She also acknowledged that House Democratic team had heard they might lose some of their Republican votes, including North Carolina Republican Sen. Richard Burr, if they kept the trial going for additional weeks.
Rep. Jamie Raskin, the House’s lead impeachment manager, said Democrats were right in not calling any witnesses after the Senate voted allowing them to do so
Rep. Stacey Plaskett (center), said if Democrats had gone for a witness, such as former Vice President Mike Pence, they wouldn’t have know if he’d have helped their case
‘We heard that,’ Plaskett told Tapper, adding ‘it’s possible’ they would have lose some of the seven Republican senators who voted alongside Democrats to convict had they spent weeks deposing witnesses.
‘It’s clear that these individuals were hardened,’ she said of the Republicans who voted for Trump’s acquittal.
‘That they did not want to let the president be convicted or disqualified. They are afraid of his base. They are afraid of losing power, of losing their seats. They made a calculation that retaining power, remaining a senator was more important than their country,’ Plaskett stated.
Plaskett echoed comments Raskin had made during a press conference Saturday, directly following the Senate vote that acquitted Trump.
‘We could have had 500 witnesses and it would have not have overcome the kinds of arguments being made by Mitch McConnell and other Republicans who were hanging their hats on the claim that it was somehow unconstitutional,’ the Maryland Democrat argued to reporters.
Plaskett spoke to CNN Saturday as well, and acknowledged that some Democrats were grumbling about the managers’ about-face on witnesses.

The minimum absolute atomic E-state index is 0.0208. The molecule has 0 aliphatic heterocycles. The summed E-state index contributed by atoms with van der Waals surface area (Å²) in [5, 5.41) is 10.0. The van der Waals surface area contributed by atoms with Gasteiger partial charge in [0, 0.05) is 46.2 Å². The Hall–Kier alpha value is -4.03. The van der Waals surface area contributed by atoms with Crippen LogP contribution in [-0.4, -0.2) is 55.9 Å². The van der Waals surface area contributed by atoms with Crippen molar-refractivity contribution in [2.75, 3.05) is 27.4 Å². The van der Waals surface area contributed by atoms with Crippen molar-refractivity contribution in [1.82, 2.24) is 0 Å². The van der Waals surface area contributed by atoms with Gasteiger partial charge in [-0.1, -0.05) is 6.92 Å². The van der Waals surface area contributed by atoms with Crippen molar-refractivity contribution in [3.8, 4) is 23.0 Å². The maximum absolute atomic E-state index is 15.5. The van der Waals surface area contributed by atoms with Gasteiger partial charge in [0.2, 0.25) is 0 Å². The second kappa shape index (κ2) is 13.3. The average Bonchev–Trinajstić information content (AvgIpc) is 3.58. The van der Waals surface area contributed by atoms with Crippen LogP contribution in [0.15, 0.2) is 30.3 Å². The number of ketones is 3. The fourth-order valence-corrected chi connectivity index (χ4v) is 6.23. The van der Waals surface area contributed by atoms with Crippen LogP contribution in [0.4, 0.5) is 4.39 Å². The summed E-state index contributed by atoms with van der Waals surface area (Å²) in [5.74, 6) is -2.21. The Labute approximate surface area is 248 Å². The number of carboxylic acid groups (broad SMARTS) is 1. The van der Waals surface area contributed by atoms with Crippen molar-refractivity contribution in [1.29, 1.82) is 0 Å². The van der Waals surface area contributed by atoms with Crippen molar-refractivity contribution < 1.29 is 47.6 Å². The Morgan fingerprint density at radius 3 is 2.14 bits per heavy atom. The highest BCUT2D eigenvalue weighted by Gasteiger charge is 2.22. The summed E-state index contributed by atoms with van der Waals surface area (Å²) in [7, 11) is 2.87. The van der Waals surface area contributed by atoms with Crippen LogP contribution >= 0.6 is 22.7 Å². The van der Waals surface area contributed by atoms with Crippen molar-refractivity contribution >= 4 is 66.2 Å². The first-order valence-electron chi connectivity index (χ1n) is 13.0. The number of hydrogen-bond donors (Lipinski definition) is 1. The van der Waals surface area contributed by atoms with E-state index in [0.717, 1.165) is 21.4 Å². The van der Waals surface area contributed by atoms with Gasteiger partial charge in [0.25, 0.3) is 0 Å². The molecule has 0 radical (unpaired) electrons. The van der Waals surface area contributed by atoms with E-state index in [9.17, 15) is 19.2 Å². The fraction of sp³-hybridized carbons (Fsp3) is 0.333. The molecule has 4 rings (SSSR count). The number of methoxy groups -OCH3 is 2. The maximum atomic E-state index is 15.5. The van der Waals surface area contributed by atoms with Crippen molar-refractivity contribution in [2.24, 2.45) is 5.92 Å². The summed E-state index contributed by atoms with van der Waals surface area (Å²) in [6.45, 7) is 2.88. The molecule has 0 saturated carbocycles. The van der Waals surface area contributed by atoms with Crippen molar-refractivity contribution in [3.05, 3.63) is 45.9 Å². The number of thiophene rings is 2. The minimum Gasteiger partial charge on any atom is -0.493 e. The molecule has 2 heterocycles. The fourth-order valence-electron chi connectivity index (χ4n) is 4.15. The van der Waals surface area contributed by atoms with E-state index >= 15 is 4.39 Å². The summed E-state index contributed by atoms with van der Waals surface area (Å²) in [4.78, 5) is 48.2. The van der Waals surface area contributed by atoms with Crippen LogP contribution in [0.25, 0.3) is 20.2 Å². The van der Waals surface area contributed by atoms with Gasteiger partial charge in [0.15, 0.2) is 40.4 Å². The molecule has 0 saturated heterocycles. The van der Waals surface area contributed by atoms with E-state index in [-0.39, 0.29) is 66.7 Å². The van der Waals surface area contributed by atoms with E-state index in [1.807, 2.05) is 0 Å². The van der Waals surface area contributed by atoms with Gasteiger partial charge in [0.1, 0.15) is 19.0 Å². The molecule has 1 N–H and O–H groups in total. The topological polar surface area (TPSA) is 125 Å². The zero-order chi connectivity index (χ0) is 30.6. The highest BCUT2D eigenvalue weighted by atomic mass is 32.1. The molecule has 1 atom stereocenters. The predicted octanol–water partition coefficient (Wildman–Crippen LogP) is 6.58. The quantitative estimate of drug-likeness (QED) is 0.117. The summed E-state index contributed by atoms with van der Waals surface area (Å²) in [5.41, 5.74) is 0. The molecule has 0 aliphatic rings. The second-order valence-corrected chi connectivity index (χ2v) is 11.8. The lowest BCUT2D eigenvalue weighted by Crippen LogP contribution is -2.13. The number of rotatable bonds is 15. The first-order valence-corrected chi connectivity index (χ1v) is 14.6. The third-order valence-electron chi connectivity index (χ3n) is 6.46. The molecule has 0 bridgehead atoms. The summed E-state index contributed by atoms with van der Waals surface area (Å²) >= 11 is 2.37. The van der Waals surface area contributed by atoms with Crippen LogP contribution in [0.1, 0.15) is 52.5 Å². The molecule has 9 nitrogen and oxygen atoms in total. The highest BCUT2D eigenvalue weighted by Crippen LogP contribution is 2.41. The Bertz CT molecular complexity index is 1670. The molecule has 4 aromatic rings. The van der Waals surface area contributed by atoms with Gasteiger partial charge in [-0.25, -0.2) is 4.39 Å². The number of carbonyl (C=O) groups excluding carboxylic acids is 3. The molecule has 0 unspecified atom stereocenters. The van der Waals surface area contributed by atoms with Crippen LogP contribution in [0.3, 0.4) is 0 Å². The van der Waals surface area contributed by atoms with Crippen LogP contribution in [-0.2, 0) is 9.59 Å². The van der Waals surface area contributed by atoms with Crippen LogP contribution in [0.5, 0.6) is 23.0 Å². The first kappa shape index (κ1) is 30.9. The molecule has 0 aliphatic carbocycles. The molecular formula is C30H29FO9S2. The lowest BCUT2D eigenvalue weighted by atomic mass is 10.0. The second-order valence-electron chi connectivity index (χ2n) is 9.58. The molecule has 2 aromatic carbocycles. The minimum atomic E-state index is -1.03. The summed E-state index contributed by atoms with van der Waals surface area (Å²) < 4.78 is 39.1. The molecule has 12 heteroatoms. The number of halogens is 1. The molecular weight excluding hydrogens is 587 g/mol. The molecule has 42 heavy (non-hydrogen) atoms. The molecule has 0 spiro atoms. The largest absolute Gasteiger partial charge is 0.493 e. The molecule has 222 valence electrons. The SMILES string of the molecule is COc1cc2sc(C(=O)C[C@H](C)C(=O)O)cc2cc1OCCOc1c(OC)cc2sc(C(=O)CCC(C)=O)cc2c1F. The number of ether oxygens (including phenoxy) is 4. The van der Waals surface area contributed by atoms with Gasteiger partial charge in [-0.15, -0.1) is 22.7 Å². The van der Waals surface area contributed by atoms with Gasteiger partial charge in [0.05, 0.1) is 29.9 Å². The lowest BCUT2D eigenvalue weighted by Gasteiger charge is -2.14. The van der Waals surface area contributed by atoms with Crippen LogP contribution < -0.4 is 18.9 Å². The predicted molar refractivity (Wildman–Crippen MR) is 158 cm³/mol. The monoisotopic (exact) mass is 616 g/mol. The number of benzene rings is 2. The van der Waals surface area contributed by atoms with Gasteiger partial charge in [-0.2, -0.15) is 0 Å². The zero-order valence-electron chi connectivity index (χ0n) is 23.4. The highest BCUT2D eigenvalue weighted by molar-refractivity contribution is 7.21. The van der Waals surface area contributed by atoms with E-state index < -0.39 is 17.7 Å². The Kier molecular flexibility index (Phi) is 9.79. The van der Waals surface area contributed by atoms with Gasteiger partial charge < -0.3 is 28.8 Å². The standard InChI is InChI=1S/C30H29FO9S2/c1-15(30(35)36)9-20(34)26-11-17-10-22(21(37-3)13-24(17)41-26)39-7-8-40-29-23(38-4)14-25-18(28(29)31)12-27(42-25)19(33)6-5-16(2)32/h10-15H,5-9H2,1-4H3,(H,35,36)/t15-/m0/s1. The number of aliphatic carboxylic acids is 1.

‘I know people are disappointed,’ Plaskett told CNN’s Dana Bash and Abby Phillip Saturday night. ‘I understand nobody wants to lose. I wanted to win this case along with all of the impeachment managers.’
Plaskett argued that what impeachment managers garnered from the debate was a win.
‘We came in this morning, made a motion for witness, that witness was heard, as you saw, and we wanted that statement on the record. We got that. Along with … the counsel for the president saying he possibly wanted 100 witnesses. He didn’t get that,’ Plaskett said.
She also pointed out that additional witnesses could have damaged the Democrats’ case.
The Democrats were able to get an unprecedented seven Republicans to vote in favor of Trump’s conviction.
She said prosecutors generally don’t want to call witnesses when they don’t know what they’ll say.
‘I don’t know what Mike Pence is going to say, although he told the president he was not going to follow his last instruction to obstruct the constitutional powers of duty that he had to certify the election, he went along with him for almost four years prior to that in all the despicable things that this president did,’ Plaskett argued. ‘So would he have told the truth? Who knows.’
The Senate audience was also growing weary.
‘People want to get home for Valentine’s Day,’ offered Democratic Sen. Chris Coons, according to Politico.
Democrats ended up being 10 Republican votes shy of convicting Trump, with a number of lawmakers, including McConnell, saying they thought the ex-president was responsible for inciting the January 6 riot, but believed the trial was unconstitutional, since he was already out of office.